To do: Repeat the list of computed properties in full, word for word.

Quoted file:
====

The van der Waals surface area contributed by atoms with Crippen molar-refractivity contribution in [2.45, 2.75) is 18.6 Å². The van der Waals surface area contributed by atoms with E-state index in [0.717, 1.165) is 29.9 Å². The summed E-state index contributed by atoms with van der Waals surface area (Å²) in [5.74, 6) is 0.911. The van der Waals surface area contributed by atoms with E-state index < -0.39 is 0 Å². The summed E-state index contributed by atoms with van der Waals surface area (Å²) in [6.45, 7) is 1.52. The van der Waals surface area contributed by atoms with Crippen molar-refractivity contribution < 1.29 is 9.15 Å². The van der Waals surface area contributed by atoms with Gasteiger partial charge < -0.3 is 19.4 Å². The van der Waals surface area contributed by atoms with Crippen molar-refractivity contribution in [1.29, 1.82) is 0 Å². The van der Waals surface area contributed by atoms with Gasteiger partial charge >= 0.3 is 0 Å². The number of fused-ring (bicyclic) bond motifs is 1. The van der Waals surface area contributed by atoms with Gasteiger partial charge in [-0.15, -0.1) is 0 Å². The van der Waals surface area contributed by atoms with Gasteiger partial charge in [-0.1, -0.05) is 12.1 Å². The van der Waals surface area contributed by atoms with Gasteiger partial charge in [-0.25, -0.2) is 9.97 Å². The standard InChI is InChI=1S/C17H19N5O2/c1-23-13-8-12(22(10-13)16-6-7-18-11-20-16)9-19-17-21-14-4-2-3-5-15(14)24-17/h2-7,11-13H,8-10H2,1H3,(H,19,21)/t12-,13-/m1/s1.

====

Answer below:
The van der Waals surface area contributed by atoms with Crippen molar-refractivity contribution in [2.45, 2.75) is 18.6 Å². The van der Waals surface area contributed by atoms with E-state index in [0.717, 1.165) is 29.9 Å². The summed E-state index contributed by atoms with van der Waals surface area (Å²) in [5.74, 6) is 0.911. The van der Waals surface area contributed by atoms with E-state index < -0.39 is 0 Å². The summed E-state index contributed by atoms with van der Waals surface area (Å²) in [6.45, 7) is 1.52. The van der Waals surface area contributed by atoms with Crippen molar-refractivity contribution < 1.29 is 9.15 Å². The van der Waals surface area contributed by atoms with Gasteiger partial charge < -0.3 is 19.4 Å². The van der Waals surface area contributed by atoms with Crippen molar-refractivity contribution in [1.29, 1.82) is 0 Å². The van der Waals surface area contributed by atoms with Gasteiger partial charge >= 0.3 is 0 Å². The number of fused-ring (bicyclic) bond motifs is 1. The van der Waals surface area contributed by atoms with Gasteiger partial charge in [-0.15, -0.1) is 0 Å². The van der Waals surface area contributed by atoms with Gasteiger partial charge in [-0.1, -0.05) is 12.1 Å². The van der Waals surface area contributed by atoms with Gasteiger partial charge in [-0.25, -0.2) is 9.97 Å². The standard InChI is InChI=1S/C17H19N5O2/c1-23-13-8-12(22(10-13)16-6-7-18-11-20-16)9-19-17-21-14-4-2-3-5-15(14)24-17/h2-7,11-13H,8-10H2,1H3,(H,19,21)/t12-,13-/m1/s1.